Here, each of the disputed domain names incorporates the entirety of Complainant’s trademark, and the additional generic terms do not reduce the prominence of Complainant’s trademark therein. Rather, the additional generic terms “dress”, “dresses”, “UK”, and “sale” increase the likelihood of confusion because they relate directly to Complainant’s business, location, and goods associated with the MONSOON trademark. Chanel, Inc. v. Cologne Zone, WIPO Case No. D2000-1809. Furthermore, the Panel does not believe that the inclusion of the various generic terms to Complainant’s MONSOON trademark creates a new or different mark or literal element which is materially different to Complainant’s trademark. It is therefore difficult to imagine a scenario where consumers would not be confused by the use of the trademark to compose the disputed domain names.

The Panel concludes that the disputed domain names are confusingly similar to Complainant’s MONSOON trademark and that the requirements of paragraph 4(a)(i) of the Policy have been satisfied.

E. Rights or Legitimate Interests

The Panel finds there is no evidence in the record to indicate that Respondents are associated or affiliated with Complainant or that Respondents have any other rights or legitimate interests in the term “monsoon”. As such, Complainant has successfully presented a prima facie case that Respondent lacks rights or legitimate interests in the disputed domain names, which Respondents have not rebutted. It’s further discussed below, the Panel finds the Respondents are not engaged in a bona fide offering of goods and services. Furthermore, there is no evidence in the record to indicate that Respondents’ use of the disputed domain names is a legitimate noncommercial or fair use, or that the Respondents are commonly known by the disputed domain names.

Accordingly, the Panel finds that the requirements of paragraph 4(a)(ii) of the Policy have been satisfied.

F. Registered and Used in Bad Faith

The record shows Complainant owns trademark rights in MONSOON that precede creation of the disputed domain names. The disputed domain names are predominantly composed of the trademark and incorporate the trademark in its entirety. A simple Internet search for “monsoon” and “dress” or “UK” results in links predominantly related to Complainant and Complainant’s website. The Panel finds that Respondents were likely aware of Complainant or should have known of Complainant when registering the disputed domain names.

The record also shows that the content of the websites linked to the disputed domain names feature the MONSOON trademark and advertise the same goods as those offered by Complainant under the MONSOON trademark. The Panel finds that Respondents’ advertisement of goods constitutes commercial competition with Complainant and Complainant’s goods that trades on the goodwill invested in Complainant’s MONSOON trademark.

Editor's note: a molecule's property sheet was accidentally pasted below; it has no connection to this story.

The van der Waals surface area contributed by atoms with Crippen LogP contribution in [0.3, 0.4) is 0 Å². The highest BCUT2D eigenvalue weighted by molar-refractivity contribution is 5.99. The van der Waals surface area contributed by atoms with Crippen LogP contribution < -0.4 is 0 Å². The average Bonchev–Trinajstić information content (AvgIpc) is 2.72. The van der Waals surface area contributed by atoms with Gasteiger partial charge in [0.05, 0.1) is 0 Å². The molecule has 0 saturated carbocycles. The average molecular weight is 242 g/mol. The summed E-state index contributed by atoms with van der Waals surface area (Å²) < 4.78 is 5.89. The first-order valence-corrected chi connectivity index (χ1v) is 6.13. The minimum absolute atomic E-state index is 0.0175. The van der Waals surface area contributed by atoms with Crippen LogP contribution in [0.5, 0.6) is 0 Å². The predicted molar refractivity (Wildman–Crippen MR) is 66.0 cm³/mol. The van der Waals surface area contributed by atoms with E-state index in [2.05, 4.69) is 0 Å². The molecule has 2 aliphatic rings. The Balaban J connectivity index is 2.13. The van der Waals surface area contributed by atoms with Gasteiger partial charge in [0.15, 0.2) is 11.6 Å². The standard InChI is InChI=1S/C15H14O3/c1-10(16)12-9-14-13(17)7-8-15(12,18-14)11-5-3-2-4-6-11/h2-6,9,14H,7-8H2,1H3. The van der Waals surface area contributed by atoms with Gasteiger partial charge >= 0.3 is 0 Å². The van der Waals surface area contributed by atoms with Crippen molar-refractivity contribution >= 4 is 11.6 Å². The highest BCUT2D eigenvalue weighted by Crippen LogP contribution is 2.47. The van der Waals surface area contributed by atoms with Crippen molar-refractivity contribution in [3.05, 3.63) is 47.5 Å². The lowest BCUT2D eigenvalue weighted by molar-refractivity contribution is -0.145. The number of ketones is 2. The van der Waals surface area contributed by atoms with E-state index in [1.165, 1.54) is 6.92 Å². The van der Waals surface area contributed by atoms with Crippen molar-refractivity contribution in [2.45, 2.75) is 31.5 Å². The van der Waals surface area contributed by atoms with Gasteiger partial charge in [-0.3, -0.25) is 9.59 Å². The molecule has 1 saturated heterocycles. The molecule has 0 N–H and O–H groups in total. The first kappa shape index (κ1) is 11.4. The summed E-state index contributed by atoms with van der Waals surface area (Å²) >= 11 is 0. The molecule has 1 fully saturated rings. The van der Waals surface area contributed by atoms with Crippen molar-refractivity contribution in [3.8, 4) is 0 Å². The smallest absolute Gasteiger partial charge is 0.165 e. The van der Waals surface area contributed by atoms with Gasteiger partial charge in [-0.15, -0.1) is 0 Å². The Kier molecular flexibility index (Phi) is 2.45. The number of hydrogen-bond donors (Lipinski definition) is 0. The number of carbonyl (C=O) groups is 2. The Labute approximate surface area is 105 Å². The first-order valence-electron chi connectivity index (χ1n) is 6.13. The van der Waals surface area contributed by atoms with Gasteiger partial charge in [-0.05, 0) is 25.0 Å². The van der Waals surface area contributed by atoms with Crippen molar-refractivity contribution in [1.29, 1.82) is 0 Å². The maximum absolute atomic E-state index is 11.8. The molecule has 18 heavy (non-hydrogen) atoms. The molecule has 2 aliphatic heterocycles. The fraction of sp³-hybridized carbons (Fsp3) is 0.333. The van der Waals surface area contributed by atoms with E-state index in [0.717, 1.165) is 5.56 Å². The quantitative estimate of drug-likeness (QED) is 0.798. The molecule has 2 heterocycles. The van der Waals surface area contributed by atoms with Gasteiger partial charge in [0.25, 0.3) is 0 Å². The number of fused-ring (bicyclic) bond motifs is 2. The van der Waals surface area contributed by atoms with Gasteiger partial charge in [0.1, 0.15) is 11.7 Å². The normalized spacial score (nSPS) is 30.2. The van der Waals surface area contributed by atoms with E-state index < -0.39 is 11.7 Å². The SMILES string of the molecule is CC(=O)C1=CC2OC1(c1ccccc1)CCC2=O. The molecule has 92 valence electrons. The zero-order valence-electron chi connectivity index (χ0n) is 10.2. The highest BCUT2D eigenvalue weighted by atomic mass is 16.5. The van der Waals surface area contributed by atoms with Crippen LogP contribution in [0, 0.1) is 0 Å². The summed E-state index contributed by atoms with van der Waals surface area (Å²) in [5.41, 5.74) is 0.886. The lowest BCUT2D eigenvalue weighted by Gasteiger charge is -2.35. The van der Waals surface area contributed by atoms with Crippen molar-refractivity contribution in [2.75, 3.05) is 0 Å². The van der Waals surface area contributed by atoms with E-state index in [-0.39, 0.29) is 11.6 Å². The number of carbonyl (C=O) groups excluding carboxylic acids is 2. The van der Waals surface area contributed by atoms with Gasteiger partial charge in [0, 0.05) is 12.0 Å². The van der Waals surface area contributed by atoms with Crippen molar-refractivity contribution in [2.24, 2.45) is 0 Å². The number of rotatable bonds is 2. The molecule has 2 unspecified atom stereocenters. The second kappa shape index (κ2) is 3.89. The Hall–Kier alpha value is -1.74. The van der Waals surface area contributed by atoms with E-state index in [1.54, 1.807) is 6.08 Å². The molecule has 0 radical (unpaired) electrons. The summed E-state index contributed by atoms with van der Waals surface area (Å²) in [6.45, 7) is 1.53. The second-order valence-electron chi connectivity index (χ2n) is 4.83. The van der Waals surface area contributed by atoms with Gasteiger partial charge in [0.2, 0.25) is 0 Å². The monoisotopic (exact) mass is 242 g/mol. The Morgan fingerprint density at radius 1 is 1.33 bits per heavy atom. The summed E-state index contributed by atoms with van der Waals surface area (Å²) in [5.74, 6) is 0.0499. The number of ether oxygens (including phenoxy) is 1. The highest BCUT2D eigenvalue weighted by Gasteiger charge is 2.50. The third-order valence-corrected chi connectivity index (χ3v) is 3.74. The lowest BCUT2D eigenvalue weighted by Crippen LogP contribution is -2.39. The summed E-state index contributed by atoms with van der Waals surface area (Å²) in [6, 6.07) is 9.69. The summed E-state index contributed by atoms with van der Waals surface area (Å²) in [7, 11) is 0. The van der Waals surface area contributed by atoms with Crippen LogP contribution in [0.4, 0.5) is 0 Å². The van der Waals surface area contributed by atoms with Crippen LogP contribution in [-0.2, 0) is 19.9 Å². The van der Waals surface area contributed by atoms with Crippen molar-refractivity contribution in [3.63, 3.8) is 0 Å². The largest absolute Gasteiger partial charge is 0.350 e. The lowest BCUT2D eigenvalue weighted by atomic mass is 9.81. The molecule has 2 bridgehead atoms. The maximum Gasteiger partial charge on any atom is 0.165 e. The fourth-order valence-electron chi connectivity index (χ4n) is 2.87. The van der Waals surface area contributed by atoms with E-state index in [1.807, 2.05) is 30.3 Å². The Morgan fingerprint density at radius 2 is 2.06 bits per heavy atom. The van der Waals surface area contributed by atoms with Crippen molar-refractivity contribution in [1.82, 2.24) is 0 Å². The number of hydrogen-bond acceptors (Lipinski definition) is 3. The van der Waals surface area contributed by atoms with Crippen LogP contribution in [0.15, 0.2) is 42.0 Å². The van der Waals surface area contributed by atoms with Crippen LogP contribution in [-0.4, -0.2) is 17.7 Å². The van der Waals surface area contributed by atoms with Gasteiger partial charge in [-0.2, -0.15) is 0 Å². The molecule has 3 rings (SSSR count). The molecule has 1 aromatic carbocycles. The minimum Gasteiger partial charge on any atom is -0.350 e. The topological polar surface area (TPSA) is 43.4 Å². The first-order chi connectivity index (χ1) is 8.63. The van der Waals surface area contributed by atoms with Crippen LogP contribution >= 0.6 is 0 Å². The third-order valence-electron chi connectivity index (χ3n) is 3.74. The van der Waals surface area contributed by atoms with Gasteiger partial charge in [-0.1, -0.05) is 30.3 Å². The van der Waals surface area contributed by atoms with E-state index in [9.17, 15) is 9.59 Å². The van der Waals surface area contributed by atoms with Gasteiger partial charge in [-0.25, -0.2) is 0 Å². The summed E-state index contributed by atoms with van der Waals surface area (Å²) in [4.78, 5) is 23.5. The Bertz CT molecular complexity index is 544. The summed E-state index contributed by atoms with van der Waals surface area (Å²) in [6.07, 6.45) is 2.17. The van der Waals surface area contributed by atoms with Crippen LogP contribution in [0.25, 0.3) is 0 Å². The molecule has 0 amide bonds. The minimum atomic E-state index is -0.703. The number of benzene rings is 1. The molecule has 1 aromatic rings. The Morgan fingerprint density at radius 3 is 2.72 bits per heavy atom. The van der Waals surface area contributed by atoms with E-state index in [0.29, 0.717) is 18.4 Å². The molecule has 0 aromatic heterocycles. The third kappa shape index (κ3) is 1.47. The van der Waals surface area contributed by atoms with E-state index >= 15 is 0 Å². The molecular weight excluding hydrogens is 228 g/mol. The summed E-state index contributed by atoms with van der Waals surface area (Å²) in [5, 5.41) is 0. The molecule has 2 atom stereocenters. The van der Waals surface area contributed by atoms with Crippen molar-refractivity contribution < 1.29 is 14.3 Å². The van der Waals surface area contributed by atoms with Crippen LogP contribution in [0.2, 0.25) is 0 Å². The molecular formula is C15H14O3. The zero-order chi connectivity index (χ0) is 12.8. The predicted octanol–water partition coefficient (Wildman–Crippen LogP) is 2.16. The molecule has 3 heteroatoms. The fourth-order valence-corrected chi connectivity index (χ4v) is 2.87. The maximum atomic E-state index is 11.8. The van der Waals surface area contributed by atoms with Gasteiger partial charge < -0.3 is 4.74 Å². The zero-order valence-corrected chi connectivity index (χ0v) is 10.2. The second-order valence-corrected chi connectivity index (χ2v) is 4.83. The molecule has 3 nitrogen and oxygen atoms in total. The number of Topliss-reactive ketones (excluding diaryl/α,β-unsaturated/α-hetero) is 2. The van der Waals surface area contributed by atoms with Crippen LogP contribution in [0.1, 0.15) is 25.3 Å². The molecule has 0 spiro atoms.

The use of a domain name featuring a trademark to advertise goods or services which compete with those provided under that trademark supports a finding that the domain name registrant was aware of the other party’s mark at the time the domain name was registered. Lancôme Parfums et Beaute & Compagnie v. D Nigam, Privacy Protection Services / Pluto Domains Services Private Limited, WIPO Case No. D2009-0728. By registering domain names using Complainant’s MONSOON trademark and advertising goods in competition with Complainant, Respondents are intentionally diverting traffic from Complainant’s website.

Paragraph 4(b)(iv) of the Policy states that where a registrant, by using a domain name, intentionally attempts to attract, for commercial gain, Internet users to a website by creating a likelihood of confusion with the complainant’s mark as to the source, sponsorship, affiliation or endorsement of the registrant’s website, such use constitutes evidence of bad faith registration and use.

The record shows that Respondents have used the disputed domain names to advertise goods in commercial competition with Complainant and Complainant’s goods. Moreover, the incorporation of Complainant’s trademark in the disputed domain names combined with the content featured on the websites linked to the disputed domain names without an accurate disclosure of the Respondents’ relationship with the Complainant illustrates an intent to deceive consumers into believing that the disputed domain names are somehow associated with, affiliated with, and/or endorsed by Complainant and is not bona fide. There is no evidence in the record to refute this conclusion.

The Panel concludes that Respondents conduct falls within the scope of paragraph 4(b)(iv) of the Policy.

7. Decision

For the foregoing reasons, in accordance with paragraphs 4(i) of the Policy and 15 of the Rules, the Panel orders that the disputed domain names, <monsoon-dress.com>, <monsoon-dresses.com>, <monsoon-dresses.net>, <monsoondresses.net>, <monsoondressessale.com>, <monsoon-dress.net>, <monsoondress.net>, <monsoondressesuk.com>, and <monsoondressesuksale.com> be transferred to Complainant.

Kimberley Chen Nobles
Sole Panelist
Date: July 20, 2012